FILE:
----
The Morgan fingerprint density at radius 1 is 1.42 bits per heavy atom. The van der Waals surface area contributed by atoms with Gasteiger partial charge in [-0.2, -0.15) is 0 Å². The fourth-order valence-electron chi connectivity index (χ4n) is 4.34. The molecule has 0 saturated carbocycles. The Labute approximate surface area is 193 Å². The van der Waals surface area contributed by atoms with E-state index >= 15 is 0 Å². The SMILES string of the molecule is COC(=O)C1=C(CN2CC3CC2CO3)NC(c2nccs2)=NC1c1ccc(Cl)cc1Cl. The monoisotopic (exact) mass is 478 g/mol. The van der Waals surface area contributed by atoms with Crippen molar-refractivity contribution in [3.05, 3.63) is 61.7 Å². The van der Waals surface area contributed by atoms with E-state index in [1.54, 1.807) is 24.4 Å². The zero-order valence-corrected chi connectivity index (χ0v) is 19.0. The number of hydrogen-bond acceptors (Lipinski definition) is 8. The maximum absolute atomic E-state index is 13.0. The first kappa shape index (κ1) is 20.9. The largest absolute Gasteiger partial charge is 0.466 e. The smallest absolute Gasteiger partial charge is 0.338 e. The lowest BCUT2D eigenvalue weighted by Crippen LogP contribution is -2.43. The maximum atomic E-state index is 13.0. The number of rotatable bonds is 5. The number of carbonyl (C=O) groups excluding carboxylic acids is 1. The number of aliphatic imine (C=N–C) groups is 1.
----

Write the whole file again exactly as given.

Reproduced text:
The Morgan fingerprint density at radius 1 is 1.42 bits per heavy atom. The van der Waals surface area contributed by atoms with Gasteiger partial charge in [-0.2, -0.15) is 0 Å². The fourth-order valence-electron chi connectivity index (χ4n) is 4.34. The molecule has 0 saturated carbocycles. The Labute approximate surface area is 193 Å². The van der Waals surface area contributed by atoms with E-state index >= 15 is 0 Å². The SMILES string of the molecule is COC(=O)C1=C(CN2CC3CC2CO3)NC(c2nccs2)=NC1c1ccc(Cl)cc1Cl. The monoisotopic (exact) mass is 478 g/mol. The van der Waals surface area contributed by atoms with Crippen molar-refractivity contribution in [3.05, 3.63) is 61.7 Å². The van der Waals surface area contributed by atoms with E-state index in [1.54, 1.807) is 24.4 Å². The zero-order valence-corrected chi connectivity index (χ0v) is 19.0. The number of hydrogen-bond acceptors (Lipinski definition) is 8. The maximum absolute atomic E-state index is 13.0. The first kappa shape index (κ1) is 20.9. The largest absolute Gasteiger partial charge is 0.466 e. The smallest absolute Gasteiger partial charge is 0.338 e. The lowest BCUT2D eigenvalue weighted by Crippen LogP contribution is -2.43. The maximum atomic E-state index is 13.0. The number of rotatable bonds is 5. The number of carbonyl (C=O) groups excluding carboxylic acids is 1. The number of aliphatic imine (C=N–C) groups is 1.